Sohrab is the biological child of Amir’s half-brother Hassan, a servant of Amir’s father, who was raped and murdered by Amir’s half-brother, Assef, and Hassan’s wife, Sohrab’s mother. The character of Sohrab is introduced early in the novel, but he doesn’t fully appear until about halfway through the book. Hassan’s murder causes Sohrab to go mute and develop a phobia of men with beards. Sohrab is later rescued by Amir, who finds him being beaten by an orphanage employee and takes him home.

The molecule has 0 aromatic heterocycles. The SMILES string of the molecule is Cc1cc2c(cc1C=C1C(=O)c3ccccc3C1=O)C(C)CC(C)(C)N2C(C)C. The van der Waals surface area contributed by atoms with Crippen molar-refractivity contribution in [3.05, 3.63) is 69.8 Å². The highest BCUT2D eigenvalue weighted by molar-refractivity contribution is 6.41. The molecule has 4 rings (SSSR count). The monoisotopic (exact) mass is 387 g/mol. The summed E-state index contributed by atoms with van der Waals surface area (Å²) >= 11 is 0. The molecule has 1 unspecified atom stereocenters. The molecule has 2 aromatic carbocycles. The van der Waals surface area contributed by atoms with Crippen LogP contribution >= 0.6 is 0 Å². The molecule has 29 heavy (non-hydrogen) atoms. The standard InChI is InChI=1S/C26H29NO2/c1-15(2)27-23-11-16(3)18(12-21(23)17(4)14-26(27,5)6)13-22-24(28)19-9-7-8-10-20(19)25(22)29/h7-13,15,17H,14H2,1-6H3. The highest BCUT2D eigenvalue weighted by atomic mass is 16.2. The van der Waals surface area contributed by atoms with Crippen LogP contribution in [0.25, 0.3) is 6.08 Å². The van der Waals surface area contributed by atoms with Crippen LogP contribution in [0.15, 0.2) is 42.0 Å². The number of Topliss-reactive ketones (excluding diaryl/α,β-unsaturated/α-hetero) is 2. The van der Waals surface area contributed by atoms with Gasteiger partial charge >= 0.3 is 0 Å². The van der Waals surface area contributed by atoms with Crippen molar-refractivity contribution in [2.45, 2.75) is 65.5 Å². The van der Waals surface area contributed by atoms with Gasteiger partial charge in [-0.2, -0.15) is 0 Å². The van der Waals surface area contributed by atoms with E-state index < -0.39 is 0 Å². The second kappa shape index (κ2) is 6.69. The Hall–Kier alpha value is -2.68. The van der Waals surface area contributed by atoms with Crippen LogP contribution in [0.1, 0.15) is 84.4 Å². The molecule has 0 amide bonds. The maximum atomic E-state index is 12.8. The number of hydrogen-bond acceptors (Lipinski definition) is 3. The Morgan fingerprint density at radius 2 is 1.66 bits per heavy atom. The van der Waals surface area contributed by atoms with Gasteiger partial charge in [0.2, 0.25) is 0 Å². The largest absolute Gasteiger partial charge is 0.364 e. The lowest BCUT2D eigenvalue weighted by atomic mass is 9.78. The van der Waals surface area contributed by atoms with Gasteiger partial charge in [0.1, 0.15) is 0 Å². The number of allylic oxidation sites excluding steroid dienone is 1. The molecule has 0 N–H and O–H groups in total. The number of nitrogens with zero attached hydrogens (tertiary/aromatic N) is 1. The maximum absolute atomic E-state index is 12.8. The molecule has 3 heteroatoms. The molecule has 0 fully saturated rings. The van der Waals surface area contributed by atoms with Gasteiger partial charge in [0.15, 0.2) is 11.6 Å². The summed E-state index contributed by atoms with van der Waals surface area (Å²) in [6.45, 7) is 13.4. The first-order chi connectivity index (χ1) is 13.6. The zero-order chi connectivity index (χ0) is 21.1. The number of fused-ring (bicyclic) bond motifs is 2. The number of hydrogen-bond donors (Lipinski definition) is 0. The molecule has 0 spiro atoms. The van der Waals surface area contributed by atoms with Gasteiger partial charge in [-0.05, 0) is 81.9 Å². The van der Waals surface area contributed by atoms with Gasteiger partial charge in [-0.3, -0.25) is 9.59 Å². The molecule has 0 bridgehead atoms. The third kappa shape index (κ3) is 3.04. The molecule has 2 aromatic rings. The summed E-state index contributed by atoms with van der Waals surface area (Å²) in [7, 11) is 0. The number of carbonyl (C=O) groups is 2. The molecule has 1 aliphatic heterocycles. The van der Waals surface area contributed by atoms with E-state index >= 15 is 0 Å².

Amir treats Sohrab like his own son and gives him unconditional love, which helps to heal his emotional scars. Sohrab slowly opens up to Amir and becomes a happy, well-adjusted boy under his care.
Sohrab also has a talent for kite-running—a traditional Afghan sport in which two people run with kites on opposite ends of a long string until one kite falls to the ground—and wins the local kite-running tournament while his father serves as one of his opponents. This victory brings Amir great joy and allows him to forgive himself for Hassan’s death.
Sohrab represents the innocent victims of the conflict in Afghanistan and the hope for a better future for the country.